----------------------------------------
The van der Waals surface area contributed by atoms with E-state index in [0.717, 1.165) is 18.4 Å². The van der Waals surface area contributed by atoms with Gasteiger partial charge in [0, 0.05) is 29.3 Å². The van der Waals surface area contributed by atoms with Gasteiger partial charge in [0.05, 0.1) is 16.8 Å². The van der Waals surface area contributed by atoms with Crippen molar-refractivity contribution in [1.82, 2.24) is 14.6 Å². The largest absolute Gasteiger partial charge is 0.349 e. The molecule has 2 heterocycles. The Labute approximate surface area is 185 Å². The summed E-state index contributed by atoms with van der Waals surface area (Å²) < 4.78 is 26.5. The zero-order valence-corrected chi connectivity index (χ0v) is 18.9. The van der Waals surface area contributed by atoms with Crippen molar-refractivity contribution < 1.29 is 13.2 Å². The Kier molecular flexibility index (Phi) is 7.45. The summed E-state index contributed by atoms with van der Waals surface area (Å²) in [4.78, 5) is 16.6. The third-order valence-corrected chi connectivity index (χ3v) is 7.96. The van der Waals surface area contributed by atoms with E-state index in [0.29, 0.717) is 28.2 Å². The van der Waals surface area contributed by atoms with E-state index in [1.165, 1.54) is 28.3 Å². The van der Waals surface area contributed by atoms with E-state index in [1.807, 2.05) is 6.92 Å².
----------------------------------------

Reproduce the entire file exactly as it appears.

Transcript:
The van der Waals surface area contributed by atoms with E-state index in [0.717, 1.165) is 18.4 Å². The van der Waals surface area contributed by atoms with Gasteiger partial charge in [0, 0.05) is 29.3 Å². The van der Waals surface area contributed by atoms with Gasteiger partial charge in [0.05, 0.1) is 16.8 Å². The van der Waals surface area contributed by atoms with Crippen molar-refractivity contribution in [1.82, 2.24) is 14.6 Å². The largest absolute Gasteiger partial charge is 0.349 e. The molecule has 2 heterocycles. The Labute approximate surface area is 185 Å². The summed E-state index contributed by atoms with van der Waals surface area (Å²) < 4.78 is 26.5. The zero-order valence-corrected chi connectivity index (χ0v) is 18.9. The van der Waals surface area contributed by atoms with Crippen molar-refractivity contribution < 1.29 is 13.2 Å². The Kier molecular flexibility index (Phi) is 7.45. The summed E-state index contributed by atoms with van der Waals surface area (Å²) in [4.78, 5) is 16.6. The third-order valence-corrected chi connectivity index (χ3v) is 7.96. The van der Waals surface area contributed by atoms with E-state index in [0.29, 0.717) is 28.2 Å². The van der Waals surface area contributed by atoms with E-state index in [1.165, 1.54) is 28.3 Å². The van der Waals surface area contributed by atoms with E-state index in [1.807, 2.05) is 6.92 Å².